On a side note, I found out today that he had taken his car to a mechanic friend of his, who told him that his brakes were totally shot and he shouldn't be driving it. Yes, he lifted the car, but made his assumption by just shining a torch behind the road wheel.
In my opinion you can't make that assumption without at least taking the wheel off and having a proper look.

In hindsight, I should have taken a few pics, but alas .................

 

Btw, how do you put your fuelly results at the bottom of your posts?

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12 hours ago, Chippy01 said:

Btw, how do you put your fuelly results at the bottom of your posts?

Visit fuelly to get the 'code' for your fuelly results.

Copy and paste the code into your forum signature.

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13 hours ago, Chippy01 said:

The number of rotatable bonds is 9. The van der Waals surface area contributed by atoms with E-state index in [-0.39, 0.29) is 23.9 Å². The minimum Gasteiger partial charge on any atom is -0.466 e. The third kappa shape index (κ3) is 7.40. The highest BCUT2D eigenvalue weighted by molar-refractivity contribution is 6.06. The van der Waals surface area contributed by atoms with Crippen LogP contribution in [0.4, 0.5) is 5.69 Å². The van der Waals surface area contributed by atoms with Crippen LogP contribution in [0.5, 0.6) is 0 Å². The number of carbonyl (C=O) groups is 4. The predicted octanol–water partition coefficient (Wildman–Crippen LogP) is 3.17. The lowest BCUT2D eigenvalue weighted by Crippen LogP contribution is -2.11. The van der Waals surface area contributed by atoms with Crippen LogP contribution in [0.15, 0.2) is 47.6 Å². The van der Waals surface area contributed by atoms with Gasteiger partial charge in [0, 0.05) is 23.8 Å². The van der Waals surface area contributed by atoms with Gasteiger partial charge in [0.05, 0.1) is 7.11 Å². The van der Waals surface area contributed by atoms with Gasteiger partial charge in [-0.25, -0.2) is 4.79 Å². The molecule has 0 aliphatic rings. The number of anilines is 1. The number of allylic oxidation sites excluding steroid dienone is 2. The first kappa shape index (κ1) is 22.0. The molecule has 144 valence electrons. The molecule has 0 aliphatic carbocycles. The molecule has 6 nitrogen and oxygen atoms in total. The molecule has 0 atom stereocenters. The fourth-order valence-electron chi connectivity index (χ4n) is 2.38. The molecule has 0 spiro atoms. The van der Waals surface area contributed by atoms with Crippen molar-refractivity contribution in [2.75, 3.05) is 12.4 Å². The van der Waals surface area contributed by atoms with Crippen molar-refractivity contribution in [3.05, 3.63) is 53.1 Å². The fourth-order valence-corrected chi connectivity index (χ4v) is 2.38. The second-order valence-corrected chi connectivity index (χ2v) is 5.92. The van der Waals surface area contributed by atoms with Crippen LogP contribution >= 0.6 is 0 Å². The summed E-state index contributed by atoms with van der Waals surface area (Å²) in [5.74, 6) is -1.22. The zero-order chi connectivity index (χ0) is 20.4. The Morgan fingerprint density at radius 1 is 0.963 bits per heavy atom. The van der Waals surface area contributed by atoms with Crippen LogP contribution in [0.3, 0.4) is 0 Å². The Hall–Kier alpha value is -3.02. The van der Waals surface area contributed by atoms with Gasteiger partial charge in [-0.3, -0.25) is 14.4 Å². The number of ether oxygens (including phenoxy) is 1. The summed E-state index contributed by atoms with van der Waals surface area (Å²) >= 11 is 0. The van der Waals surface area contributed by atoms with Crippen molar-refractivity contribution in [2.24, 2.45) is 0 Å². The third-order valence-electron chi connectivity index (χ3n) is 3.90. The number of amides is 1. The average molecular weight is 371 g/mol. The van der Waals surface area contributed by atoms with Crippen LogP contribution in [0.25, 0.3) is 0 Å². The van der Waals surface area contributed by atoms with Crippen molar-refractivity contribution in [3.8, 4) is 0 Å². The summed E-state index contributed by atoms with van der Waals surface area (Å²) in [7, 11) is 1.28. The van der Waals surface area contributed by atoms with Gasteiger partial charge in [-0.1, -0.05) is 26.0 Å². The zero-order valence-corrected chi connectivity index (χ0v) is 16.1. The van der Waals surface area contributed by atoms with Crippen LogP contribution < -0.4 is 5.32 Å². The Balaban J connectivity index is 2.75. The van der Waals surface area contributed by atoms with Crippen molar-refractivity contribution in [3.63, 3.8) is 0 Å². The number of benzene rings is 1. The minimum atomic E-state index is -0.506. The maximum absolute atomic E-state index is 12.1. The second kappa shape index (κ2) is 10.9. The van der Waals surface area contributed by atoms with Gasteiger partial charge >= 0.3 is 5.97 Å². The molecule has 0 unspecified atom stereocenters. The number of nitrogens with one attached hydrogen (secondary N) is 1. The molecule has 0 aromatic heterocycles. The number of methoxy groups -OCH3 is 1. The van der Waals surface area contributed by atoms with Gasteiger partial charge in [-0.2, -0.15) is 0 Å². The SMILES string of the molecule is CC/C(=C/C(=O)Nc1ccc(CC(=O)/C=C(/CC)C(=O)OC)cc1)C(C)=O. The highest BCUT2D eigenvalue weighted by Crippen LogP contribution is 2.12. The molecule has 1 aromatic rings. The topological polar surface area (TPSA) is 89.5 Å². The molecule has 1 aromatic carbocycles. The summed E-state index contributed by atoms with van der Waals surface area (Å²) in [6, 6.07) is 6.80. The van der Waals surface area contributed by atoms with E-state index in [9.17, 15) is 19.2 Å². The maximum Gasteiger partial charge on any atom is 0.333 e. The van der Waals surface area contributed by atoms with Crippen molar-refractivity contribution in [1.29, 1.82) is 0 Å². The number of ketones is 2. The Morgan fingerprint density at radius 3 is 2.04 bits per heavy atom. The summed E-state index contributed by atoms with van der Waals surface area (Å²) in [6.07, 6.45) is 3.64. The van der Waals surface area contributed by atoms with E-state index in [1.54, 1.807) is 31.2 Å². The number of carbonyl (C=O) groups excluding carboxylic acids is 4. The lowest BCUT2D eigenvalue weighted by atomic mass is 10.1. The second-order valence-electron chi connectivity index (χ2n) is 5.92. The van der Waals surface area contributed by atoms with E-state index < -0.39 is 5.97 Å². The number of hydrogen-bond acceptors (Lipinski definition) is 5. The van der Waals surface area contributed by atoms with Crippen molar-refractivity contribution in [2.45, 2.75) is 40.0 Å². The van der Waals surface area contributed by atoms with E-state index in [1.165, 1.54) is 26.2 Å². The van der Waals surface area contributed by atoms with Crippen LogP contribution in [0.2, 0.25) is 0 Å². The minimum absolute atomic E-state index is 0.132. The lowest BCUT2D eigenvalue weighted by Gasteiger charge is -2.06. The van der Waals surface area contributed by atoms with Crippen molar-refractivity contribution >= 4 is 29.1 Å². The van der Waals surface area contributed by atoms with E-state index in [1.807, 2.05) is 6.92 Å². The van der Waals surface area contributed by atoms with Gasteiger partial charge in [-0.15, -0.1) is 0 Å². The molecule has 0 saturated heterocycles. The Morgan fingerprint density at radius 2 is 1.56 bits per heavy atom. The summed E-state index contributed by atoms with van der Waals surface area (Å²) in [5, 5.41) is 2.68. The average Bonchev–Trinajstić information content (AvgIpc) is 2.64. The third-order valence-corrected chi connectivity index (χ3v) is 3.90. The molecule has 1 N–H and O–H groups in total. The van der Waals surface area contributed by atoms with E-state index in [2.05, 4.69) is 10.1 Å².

True kithmo, 7,000 miles is nothing on the brakes of a Prius, but the discs are badly scored and are showing corrosion around the edges, about 1/3 the way in on the discs.
Also the front discs are about 1/2 mm from minimum thickness. I also know that it could take a while to use that last 1/2 mm.
Although the pads look fairly new and have plenty of pad material on them, the scoring and corrosion areas will eventually win and eat them away, even with the Prii's low friction brake usage.
He's intending to keep this car for quite a while, and as I told him - if it were my car, I would change them at the next service.

He was with me watching and looking at the pads and discs himself as I exposed them, so he is in no illusion of their condition.

On a side note, I found out today that he had taken his car to a mechanic friend of his, who told him that his brakes were totally shot and he shouldn't be driving it. Yes, he lifted the car, but made his assumption by just shining a torch behind the road wheel.